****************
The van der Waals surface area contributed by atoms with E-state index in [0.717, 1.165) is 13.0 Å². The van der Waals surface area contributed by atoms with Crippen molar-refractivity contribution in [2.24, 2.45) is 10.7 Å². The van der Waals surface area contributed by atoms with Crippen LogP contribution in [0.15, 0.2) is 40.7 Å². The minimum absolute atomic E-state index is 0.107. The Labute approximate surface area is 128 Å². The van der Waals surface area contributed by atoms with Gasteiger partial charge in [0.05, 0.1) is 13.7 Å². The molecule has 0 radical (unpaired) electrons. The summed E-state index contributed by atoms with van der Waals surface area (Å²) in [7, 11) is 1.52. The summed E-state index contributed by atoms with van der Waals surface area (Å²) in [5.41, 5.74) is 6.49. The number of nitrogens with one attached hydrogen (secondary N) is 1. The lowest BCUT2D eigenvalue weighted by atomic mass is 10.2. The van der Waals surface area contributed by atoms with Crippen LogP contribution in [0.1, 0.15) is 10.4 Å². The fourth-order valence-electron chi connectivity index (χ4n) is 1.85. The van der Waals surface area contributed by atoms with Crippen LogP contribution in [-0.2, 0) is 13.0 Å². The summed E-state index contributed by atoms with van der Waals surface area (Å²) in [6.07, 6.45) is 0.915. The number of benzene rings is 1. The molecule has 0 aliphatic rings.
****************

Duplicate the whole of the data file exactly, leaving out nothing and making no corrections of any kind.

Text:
The van der Waals surface area contributed by atoms with E-state index in [0.717, 1.165) is 13.0 Å². The van der Waals surface area contributed by atoms with Crippen molar-refractivity contribution in [2.24, 2.45) is 10.7 Å². The van der Waals surface area contributed by atoms with Crippen LogP contribution in [0.15, 0.2) is 40.7 Å². The minimum absolute atomic E-state index is 0.107. The Labute approximate surface area is 128 Å². The van der Waals surface area contributed by atoms with Gasteiger partial charge in [0.05, 0.1) is 13.7 Å². The molecule has 0 radical (unpaired) electrons. The summed E-state index contributed by atoms with van der Waals surface area (Å²) in [7, 11) is 1.52. The summed E-state index contributed by atoms with van der Waals surface area (Å²) in [5.41, 5.74) is 6.49. The number of nitrogens with one attached hydrogen (secondary N) is 1. The lowest BCUT2D eigenvalue weighted by atomic mass is 10.2. The van der Waals surface area contributed by atoms with Crippen LogP contribution in [0.1, 0.15) is 10.4 Å². The fourth-order valence-electron chi connectivity index (χ4n) is 1.85. The van der Waals surface area contributed by atoms with Crippen LogP contribution in [-0.2, 0) is 13.0 Å². The summed E-state index contributed by atoms with van der Waals surface area (Å²) in [6.07, 6.45) is 0.915. The number of benzene rings is 1. The molecule has 0 aliphatic rings.